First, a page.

Key Questions to Ask
Here are some questions you can ask to get you started. Know as best as you can what your teen is struggling with, and then ask the following questions:
- What experience do you have with the particular problem my teen is struggling with?
- How long have you been in practice?
- My son/daughter is…how would you help them?
- Can family members be involved? Friends?
- What license do you have and is it current and up to date?
- What goals do you set for therapy, and how do you measure progress?
- Are you a member of a professional organization?
- Can you explain why you use the therapy approach you use?
The Biggest Step
In the final analysis, your teen must be a part of the decision making. And to do this they must be included all along in the research process. They for sure need to know what you know, as well as how you feel about what you know, but even more importantly, they need to get to know those same things too (about different therapists, different treatments, how things take, what their role is, etc.), and they need to come to grips with how and why they feel the way they do about this whole business of counseling…especially counseling teens.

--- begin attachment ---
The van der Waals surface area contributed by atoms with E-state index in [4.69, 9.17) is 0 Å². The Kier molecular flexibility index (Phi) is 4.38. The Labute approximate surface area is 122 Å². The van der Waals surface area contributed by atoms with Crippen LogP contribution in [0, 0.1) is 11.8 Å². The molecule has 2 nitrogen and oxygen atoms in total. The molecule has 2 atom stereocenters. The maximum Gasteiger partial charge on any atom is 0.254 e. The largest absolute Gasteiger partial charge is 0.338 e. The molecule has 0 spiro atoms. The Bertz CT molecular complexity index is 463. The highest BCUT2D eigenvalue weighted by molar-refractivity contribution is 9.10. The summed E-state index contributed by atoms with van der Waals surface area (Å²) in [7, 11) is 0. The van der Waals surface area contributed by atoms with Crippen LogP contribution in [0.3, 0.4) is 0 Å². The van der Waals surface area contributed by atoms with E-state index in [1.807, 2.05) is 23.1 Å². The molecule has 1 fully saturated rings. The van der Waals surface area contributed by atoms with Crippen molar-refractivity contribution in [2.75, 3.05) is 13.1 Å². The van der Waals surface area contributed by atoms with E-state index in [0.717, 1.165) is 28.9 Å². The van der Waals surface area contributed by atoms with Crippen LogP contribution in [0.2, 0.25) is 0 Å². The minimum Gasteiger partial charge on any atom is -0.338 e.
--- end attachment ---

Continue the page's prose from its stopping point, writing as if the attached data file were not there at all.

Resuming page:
1 “How to Find the Best Therapist for You,” Network Therapy.
2 “How to Find a Therapist,” WebMD.
3 “Choosing a Therapist to Help Your Troubled Teen,” Very Well Mind.
4 “How Do I Find a Therapist Near Me?” Better Help.
5 “Tips for Finding A Therapist for Your Child,” Kristin Davis.